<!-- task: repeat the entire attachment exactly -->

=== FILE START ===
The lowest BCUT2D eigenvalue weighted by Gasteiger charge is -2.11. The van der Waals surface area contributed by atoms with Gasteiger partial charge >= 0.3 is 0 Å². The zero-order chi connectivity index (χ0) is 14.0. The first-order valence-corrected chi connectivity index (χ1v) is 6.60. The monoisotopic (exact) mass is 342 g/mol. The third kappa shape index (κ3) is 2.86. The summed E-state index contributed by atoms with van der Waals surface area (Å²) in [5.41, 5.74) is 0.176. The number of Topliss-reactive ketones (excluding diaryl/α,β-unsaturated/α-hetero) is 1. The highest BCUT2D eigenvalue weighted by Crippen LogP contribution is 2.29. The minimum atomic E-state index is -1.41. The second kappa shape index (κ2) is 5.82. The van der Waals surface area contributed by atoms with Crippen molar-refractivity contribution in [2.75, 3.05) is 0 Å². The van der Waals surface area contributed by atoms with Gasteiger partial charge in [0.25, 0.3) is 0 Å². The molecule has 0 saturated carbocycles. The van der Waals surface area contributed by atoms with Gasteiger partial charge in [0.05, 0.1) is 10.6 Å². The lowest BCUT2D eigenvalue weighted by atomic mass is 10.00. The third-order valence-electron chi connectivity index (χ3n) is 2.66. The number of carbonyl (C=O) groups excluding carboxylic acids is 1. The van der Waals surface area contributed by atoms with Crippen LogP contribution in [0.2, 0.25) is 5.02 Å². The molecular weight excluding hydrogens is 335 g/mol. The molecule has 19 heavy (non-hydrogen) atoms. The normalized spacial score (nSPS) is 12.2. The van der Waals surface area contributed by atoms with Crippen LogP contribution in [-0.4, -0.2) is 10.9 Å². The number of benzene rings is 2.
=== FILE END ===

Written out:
The lowest BCUT2D eigenvalue weighted by Gasteiger charge is -2.11. The van der Waals surface area contributed by atoms with Gasteiger partial charge >= 0.3 is 0 Å². The zero-order chi connectivity index (χ0) is 14.0. The first-order valence-corrected chi connectivity index (χ1v) is 6.60. The monoisotopic (exact) mass is 342 g/mol. The third kappa shape index (κ3) is 2.86. The summed E-state index contributed by atoms with van der Waals surface area (Å²) in [5.41, 5.74) is 0.176. The number of Topliss-reactive ketones (excluding diaryl/α,β-unsaturated/α-hetero) is 1. The highest BCUT2D eigenvalue weighted by Crippen LogP contribution is 2.29. The minimum atomic E-state index is -1.41. The second kappa shape index (κ2) is 5.82. The van der Waals surface area contributed by atoms with Crippen molar-refractivity contribution in [2.75, 3.05) is 0 Å². The van der Waals surface area contributed by atoms with Gasteiger partial charge in [0.25, 0.3) is 0 Å². The molecule has 0 saturated carbocycles. The van der Waals surface area contributed by atoms with Gasteiger partial charge in [0.05, 0.1) is 10.6 Å². The lowest BCUT2D eigenvalue weighted by atomic mass is 10.00. The third-order valence-electron chi connectivity index (χ3n) is 2.66. The number of carbonyl (C=O) groups excluding carboxylic acids is 1. The van der Waals surface area contributed by atoms with Crippen LogP contribution in [0.2, 0.25) is 5.02 Å². The molecular weight excluding hydrogens is 335 g/mol. The molecule has 19 heavy (non-hydrogen) atoms. The normalized spacial score (nSPS) is 12.2. The van der Waals surface area contributed by atoms with Crippen LogP contribution in [-0.4, -0.2) is 10.9 Å². The number of benzene rings is 2.